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Net Neutrality: The Future of the Internet

By Nicholas Pulliam; For the Clock
On December 4, 2017

Net Neutrality: The Future of the Internet 

Nicholas Pulliam

For the Clock 

Net Neutrality is doomed if we are silent” says Commissioner Mignon Clyburn of the FCC. She is one of the five commissioners who will be voting December 14 to decide whether or not the internet as we know it will stay the same.

Right now internet providers have to treat all the data online the same which means, that they can not speed preferred sites up, slow others down, or block anything that might be competition or hold opposing political beliefs. It is a freedom we enjoy thanks to Net Neutrality. But it is now in jeopardy thanks to the new Chairman of the FCC Ajit Pai, a former lawyer for Verizon, and one of the companies that wants to repeal Net Neutrality.

The whole idea of Net Neutrality can be difficult to understand at first, since the basic rights we have has always been there. A channel on YouTube called The Humanist Report explains it very well. Imagine you are watching TV and you try to access a certain channel like HBO. Depending on your current TV package you may be able to get onto the channel without any issue. But if you do not have the right package the screen will say something along the lines of “This channel is not available with your current package.” Now imagine that happening when you try to get onto YouTube or Facebook. With Net Neutrality that is not a concern for us, but if it is repealed in just a couple of weeks. That could very easily be our future.

Right now, our chances are not looking very good. The people who decide whether or not Net Neutrality will remain are the five commissioners of the Federal Communications Commission, an independent government agency that is responsible for “regulating interstate and international communications by radio, television, wire, satellite and cable in all 50 states” according to their own site. That is a huge responsibility and because of that they hold a lot of power over what we can see.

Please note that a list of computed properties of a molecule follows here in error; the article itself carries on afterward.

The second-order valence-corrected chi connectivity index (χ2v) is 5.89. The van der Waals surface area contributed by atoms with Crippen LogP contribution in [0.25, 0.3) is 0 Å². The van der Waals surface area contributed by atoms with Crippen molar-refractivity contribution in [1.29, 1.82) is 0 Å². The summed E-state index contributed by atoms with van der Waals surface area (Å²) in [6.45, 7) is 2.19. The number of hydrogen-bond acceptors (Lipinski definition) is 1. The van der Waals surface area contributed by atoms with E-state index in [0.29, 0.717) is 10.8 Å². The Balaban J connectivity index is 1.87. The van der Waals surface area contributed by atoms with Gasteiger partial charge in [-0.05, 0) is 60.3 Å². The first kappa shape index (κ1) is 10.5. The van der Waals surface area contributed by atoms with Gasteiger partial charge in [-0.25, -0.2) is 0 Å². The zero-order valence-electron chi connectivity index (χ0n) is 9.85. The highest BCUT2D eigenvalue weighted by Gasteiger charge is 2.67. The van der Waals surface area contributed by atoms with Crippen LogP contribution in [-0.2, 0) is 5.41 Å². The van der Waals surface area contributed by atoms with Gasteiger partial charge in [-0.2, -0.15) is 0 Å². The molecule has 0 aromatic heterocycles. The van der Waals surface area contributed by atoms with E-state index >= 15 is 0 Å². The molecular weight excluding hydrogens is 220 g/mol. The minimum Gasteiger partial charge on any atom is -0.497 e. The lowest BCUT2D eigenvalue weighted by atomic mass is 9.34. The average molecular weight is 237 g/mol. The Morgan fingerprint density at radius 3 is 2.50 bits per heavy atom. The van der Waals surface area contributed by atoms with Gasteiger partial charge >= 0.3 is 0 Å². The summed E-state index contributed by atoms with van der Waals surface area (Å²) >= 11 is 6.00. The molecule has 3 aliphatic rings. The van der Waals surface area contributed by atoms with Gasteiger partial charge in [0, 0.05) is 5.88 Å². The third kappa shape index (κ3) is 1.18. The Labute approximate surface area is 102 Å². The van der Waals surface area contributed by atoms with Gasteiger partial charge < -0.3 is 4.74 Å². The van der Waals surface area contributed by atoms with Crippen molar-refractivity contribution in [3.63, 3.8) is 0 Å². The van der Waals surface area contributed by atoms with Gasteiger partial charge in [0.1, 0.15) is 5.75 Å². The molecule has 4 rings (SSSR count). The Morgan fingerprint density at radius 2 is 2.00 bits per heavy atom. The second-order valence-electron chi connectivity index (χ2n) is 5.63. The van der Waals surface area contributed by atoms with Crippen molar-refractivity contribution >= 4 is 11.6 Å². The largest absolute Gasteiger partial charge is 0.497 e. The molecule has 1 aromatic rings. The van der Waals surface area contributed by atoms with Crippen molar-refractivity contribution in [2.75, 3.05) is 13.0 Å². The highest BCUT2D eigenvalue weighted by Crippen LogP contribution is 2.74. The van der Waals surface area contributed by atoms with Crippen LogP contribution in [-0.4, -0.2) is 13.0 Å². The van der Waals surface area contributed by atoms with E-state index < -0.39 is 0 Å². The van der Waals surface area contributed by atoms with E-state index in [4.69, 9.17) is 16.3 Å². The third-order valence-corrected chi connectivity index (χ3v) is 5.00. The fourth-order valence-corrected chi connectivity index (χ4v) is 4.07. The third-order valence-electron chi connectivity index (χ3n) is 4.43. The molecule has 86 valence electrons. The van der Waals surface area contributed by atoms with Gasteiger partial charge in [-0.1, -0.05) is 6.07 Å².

In early 2017, Ajit Pai was appointed as Chairman of the FCC and he is made it very clear that he hopes to repeal Net Neutrality because it apparently stifles innovation and competition. That is a little hard to believe however, thanks to his past work with Verizon, one of the major corporations that wants to repeal Net Neutrality. The four other commissioners are split down the middle. On the side of repealing neutrality we have Michael O’Rielly and Brendan Carr. These two have an interesting history. O’Rielly has been quoted in the past saying “It is important to note that Internet access is not a necessity in the day-to-day lives of Americans and does not even come close to be considered a basic human right.” I think a lot of people would disagree with that. Then we have Brendan Carr, a former advisor to Pai, who was appointed to the FCC in August, just a few months after Pai became the Chairman.

On the side of maintaining Net Neutrality are Mignon Clyburn and Jessica Rosenwarcel. Both have been outspoken advocates of Net Neutrality. Rosenwarcel even wrote an article titled “I’m on the FCC, Please Stop Us From Killing Net Neutrality.”

So we have three in favor of repeal and two opposed. It seems like the tables are set against us. Pai set the vote during the holiday season so that people would not notice what was happening but thankfully that did not work since the public outcry online has been massive.

Thousands online have been spreading the word of what is going to happen in December and so the public outcry has risen significantly. There are petitions now to help people express how opposed they are to the repeal and people have been calling local government officials to voice their anger with the FCC.

But will it be enough? Maybe not. Right now it does not seem like any of the three in favor of repeal are going to change their mind. They have hardly even addressed the issue. Pai has spoken about it to government officials and he has been on several news stations, but his response just has not been what people want to hear. It is not likely that he is going to change his mind or the minds of his colleagues just because the public is angry, because the public is not what he cares about.

All we can do really is continue to raise awareness of what is coming with the hope that we will eventually be loud enough to make a difference. 

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